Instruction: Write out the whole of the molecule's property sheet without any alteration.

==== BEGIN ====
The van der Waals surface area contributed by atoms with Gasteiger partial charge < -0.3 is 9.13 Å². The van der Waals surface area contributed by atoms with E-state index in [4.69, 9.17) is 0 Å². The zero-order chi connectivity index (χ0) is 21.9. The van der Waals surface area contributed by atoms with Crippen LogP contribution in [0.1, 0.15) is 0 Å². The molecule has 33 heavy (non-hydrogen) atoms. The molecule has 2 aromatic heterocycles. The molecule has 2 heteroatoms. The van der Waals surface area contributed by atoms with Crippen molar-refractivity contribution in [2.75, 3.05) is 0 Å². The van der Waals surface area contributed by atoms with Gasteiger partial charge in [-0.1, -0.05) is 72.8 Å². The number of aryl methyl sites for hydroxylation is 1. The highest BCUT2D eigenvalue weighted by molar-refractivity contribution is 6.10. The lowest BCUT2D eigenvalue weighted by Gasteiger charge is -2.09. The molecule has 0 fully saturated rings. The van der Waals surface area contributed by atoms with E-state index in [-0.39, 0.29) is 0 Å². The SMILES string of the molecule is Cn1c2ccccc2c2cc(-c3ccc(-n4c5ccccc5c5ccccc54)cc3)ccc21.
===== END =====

The van der Waals surface area contributed by atoms with Gasteiger partial charge < -0.3 is 9.13 Å². The van der Waals surface area contributed by atoms with E-state index in [4.69, 9.17) is 0 Å². The zero-order chi connectivity index (χ0) is 21.9. The van der Waals surface area contributed by atoms with Crippen LogP contribution in [0.1, 0.15) is 0 Å². The molecule has 33 heavy (non-hydrogen) atoms. The molecule has 2 aromatic heterocycles. The molecule has 2 heteroatoms. The van der Waals surface area contributed by atoms with Crippen molar-refractivity contribution in [2.75, 3.05) is 0 Å². The van der Waals surface area contributed by atoms with Gasteiger partial charge in [-0.1, -0.05) is 72.8 Å². The number of aryl methyl sites for hydroxylation is 1. The highest BCUT2D eigenvalue weighted by molar-refractivity contribution is 6.10. The lowest BCUT2D eigenvalue weighted by Gasteiger charge is -2.09. The molecule has 0 fully saturated rings. The van der Waals surface area contributed by atoms with E-state index in [-0.39, 0.29) is 0 Å². The SMILES string of the molecule is Cn1c2ccccc2c2cc(-c3ccc(-n4c5ccccc5c5ccccc54)cc3)ccc21.